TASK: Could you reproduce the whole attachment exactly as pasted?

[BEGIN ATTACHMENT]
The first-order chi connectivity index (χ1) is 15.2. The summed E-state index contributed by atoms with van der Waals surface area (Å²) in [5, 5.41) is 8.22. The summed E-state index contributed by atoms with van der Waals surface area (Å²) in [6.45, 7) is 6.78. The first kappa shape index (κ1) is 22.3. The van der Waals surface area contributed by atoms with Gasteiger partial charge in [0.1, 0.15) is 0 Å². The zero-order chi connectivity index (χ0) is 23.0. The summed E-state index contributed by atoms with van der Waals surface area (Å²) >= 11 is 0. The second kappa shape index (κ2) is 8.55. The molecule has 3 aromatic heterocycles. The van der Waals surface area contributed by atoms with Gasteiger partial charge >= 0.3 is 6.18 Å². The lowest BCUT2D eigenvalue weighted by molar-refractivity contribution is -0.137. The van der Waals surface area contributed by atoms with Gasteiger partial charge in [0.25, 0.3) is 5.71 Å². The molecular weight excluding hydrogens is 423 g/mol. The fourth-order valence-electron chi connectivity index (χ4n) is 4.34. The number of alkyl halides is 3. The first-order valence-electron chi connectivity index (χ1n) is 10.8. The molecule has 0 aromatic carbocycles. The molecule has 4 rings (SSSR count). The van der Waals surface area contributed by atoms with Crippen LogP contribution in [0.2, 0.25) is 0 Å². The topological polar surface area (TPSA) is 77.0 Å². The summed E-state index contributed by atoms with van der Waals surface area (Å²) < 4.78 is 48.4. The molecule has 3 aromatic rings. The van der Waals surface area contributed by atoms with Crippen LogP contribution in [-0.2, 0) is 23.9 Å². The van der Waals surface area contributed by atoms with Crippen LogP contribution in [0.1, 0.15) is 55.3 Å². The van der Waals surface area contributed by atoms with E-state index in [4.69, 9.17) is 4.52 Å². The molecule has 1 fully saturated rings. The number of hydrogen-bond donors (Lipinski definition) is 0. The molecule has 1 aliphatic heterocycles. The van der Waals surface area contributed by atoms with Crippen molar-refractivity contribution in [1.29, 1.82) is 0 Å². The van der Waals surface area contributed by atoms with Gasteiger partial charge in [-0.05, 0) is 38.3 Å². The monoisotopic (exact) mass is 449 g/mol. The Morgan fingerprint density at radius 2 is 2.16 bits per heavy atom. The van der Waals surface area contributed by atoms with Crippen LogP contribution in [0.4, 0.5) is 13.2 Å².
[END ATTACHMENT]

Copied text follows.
The first-order chi connectivity index (χ1) is 15.2. The summed E-state index contributed by atoms with van der Waals surface area (Å²) in [5, 5.41) is 8.22. The summed E-state index contributed by atoms with van der Waals surface area (Å²) in [6.45, 7) is 6.78. The first kappa shape index (κ1) is 22.3. The van der Waals surface area contributed by atoms with Gasteiger partial charge in [0.1, 0.15) is 0 Å². The zero-order chi connectivity index (χ0) is 23.0. The summed E-state index contributed by atoms with van der Waals surface area (Å²) >= 11 is 0. The second kappa shape index (κ2) is 8.55. The molecule has 3 aromatic heterocycles. The van der Waals surface area contributed by atoms with Gasteiger partial charge >= 0.3 is 6.18 Å². The lowest BCUT2D eigenvalue weighted by molar-refractivity contribution is -0.137. The van der Waals surface area contributed by atoms with Gasteiger partial charge in [0.25, 0.3) is 5.71 Å². The molecular weight excluding hydrogens is 423 g/mol. The fourth-order valence-electron chi connectivity index (χ4n) is 4.34. The number of alkyl halides is 3. The first-order valence-electron chi connectivity index (χ1n) is 10.8. The molecule has 0 aromatic carbocycles. The molecule has 4 rings (SSSR count). The van der Waals surface area contributed by atoms with Crippen LogP contribution in [0.2, 0.25) is 0 Å². The topological polar surface area (TPSA) is 77.0 Å². The summed E-state index contributed by atoms with van der Waals surface area (Å²) < 4.78 is 48.4. The molecule has 3 aromatic rings. The van der Waals surface area contributed by atoms with Crippen LogP contribution in [-0.2, 0) is 23.9 Å². The van der Waals surface area contributed by atoms with Crippen LogP contribution in [0.1, 0.15) is 55.3 Å². The van der Waals surface area contributed by atoms with E-state index in [4.69, 9.17) is 4.52 Å². The molecule has 1 fully saturated rings. The number of hydrogen-bond donors (Lipinski definition) is 0. The molecule has 1 aliphatic heterocycles. The van der Waals surface area contributed by atoms with Crippen molar-refractivity contribution in [1.29, 1.82) is 0 Å². The van der Waals surface area contributed by atoms with Gasteiger partial charge in [-0.05, 0) is 38.3 Å². The monoisotopic (exact) mass is 449 g/mol. The Morgan fingerprint density at radius 2 is 2.16 bits per heavy atom. The van der Waals surface area contributed by atoms with Crippen LogP contribution in [0.4, 0.5) is 13.2 Å².